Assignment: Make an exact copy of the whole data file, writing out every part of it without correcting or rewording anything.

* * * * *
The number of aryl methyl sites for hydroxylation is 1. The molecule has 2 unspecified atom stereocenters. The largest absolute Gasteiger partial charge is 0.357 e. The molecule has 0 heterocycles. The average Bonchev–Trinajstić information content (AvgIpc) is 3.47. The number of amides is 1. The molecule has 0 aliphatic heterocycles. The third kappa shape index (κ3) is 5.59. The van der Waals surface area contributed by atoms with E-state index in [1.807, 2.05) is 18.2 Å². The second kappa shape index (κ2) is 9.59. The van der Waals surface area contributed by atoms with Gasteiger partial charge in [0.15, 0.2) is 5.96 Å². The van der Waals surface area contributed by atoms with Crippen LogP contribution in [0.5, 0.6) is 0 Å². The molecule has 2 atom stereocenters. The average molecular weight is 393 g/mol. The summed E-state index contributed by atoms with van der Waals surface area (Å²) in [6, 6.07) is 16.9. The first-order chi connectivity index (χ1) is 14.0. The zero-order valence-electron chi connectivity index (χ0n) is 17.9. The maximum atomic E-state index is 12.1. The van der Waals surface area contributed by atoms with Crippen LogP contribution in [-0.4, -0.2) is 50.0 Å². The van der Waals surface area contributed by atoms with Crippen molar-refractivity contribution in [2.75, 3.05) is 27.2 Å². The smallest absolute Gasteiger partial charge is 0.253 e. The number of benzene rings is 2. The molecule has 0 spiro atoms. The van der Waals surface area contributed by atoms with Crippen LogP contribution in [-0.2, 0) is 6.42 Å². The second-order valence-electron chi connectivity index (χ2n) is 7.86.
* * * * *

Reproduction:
The number of aryl methyl sites for hydroxylation is 1. The molecule has 2 unspecified atom stereocenters. The largest absolute Gasteiger partial charge is 0.357 e. The molecule has 0 heterocycles. The average Bonchev–Trinajstić information content (AvgIpc) is 3.47. The number of amides is 1. The molecule has 0 aliphatic heterocycles. The third kappa shape index (κ3) is 5.59. The van der Waals surface area contributed by atoms with E-state index in [1.807, 2.05) is 18.2 Å². The second kappa shape index (κ2) is 9.59. The van der Waals surface area contributed by atoms with Gasteiger partial charge in [0.15, 0.2) is 5.96 Å². The van der Waals surface area contributed by atoms with Crippen LogP contribution in [0.5, 0.6) is 0 Å². The molecule has 2 atom stereocenters. The average molecular weight is 393 g/mol. The summed E-state index contributed by atoms with van der Waals surface area (Å²) in [6, 6.07) is 16.9. The first-order chi connectivity index (χ1) is 14.0. The zero-order valence-electron chi connectivity index (χ0n) is 17.9. The maximum atomic E-state index is 12.1. The van der Waals surface area contributed by atoms with Crippen LogP contribution in [-0.4, -0.2) is 50.0 Å². The van der Waals surface area contributed by atoms with Crippen molar-refractivity contribution in [2.75, 3.05) is 27.2 Å². The smallest absolute Gasteiger partial charge is 0.253 e. The number of benzene rings is 2. The molecule has 0 spiro atoms. The van der Waals surface area contributed by atoms with Crippen LogP contribution in [-0.2, 0) is 6.42 Å². The second-order valence-electron chi connectivity index (χ2n) is 7.86.